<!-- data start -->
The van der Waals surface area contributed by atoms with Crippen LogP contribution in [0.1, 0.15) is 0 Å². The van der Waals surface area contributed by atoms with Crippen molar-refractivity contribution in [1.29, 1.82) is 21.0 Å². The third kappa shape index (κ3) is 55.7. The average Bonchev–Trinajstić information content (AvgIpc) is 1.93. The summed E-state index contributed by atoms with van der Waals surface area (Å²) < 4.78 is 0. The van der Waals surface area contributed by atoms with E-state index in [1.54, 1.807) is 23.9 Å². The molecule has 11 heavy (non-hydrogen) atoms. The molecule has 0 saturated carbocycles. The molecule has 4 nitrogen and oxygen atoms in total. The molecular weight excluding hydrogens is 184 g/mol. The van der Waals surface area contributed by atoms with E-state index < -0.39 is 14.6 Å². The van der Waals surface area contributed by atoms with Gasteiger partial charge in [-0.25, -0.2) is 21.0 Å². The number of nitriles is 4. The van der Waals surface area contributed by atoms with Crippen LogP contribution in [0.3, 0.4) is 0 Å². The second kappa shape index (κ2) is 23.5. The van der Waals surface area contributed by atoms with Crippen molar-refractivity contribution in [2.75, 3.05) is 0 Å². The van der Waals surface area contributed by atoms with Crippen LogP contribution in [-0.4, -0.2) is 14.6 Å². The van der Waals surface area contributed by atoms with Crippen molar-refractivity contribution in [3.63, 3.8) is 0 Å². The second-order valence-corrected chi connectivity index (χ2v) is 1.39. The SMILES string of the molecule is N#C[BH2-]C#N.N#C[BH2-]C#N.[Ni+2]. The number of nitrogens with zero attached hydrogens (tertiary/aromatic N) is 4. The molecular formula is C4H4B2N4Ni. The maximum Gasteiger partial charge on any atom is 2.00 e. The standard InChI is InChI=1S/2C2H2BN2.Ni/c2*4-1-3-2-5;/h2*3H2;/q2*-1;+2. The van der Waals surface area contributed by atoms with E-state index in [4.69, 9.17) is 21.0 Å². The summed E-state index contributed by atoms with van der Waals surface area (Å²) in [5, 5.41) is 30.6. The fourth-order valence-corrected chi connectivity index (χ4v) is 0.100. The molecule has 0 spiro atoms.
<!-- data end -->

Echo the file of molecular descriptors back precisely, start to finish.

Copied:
The van der Waals surface area contributed by atoms with Crippen LogP contribution in [0.1, 0.15) is 0 Å². The van der Waals surface area contributed by atoms with Crippen molar-refractivity contribution in [1.29, 1.82) is 21.0 Å². The third kappa shape index (κ3) is 55.7. The average Bonchev–Trinajstić information content (AvgIpc) is 1.93. The summed E-state index contributed by atoms with van der Waals surface area (Å²) < 4.78 is 0. The van der Waals surface area contributed by atoms with E-state index in [1.54, 1.807) is 23.9 Å². The molecule has 11 heavy (non-hydrogen) atoms. The molecule has 0 saturated carbocycles. The molecule has 4 nitrogen and oxygen atoms in total. The molecular weight excluding hydrogens is 184 g/mol. The van der Waals surface area contributed by atoms with E-state index < -0.39 is 14.6 Å². The van der Waals surface area contributed by atoms with Gasteiger partial charge in [-0.25, -0.2) is 21.0 Å². The number of nitriles is 4. The van der Waals surface area contributed by atoms with Crippen LogP contribution in [0.3, 0.4) is 0 Å². The second kappa shape index (κ2) is 23.5. The van der Waals surface area contributed by atoms with Crippen molar-refractivity contribution in [2.75, 3.05) is 0 Å². The van der Waals surface area contributed by atoms with Crippen LogP contribution in [-0.4, -0.2) is 14.6 Å². The van der Waals surface area contributed by atoms with Crippen molar-refractivity contribution in [3.63, 3.8) is 0 Å². The second-order valence-corrected chi connectivity index (χ2v) is 1.39. The SMILES string of the molecule is N#C[BH2-]C#N.N#C[BH2-]C#N.[Ni+2]. The number of nitrogens with zero attached hydrogens (tertiary/aromatic N) is 4. The molecular formula is C4H4B2N4Ni. The maximum Gasteiger partial charge on any atom is 2.00 e. The standard InChI is InChI=1S/2C2H2BN2.Ni/c2*4-1-3-2-5;/h2*3H2;/q2*-1;+2. The van der Waals surface area contributed by atoms with E-state index in [4.69, 9.17) is 21.0 Å². The summed E-state index contributed by atoms with van der Waals surface area (Å²) in [5, 5.41) is 30.6. The fourth-order valence-corrected chi connectivity index (χ4v) is 0.100. The molecule has 0 spiro atoms.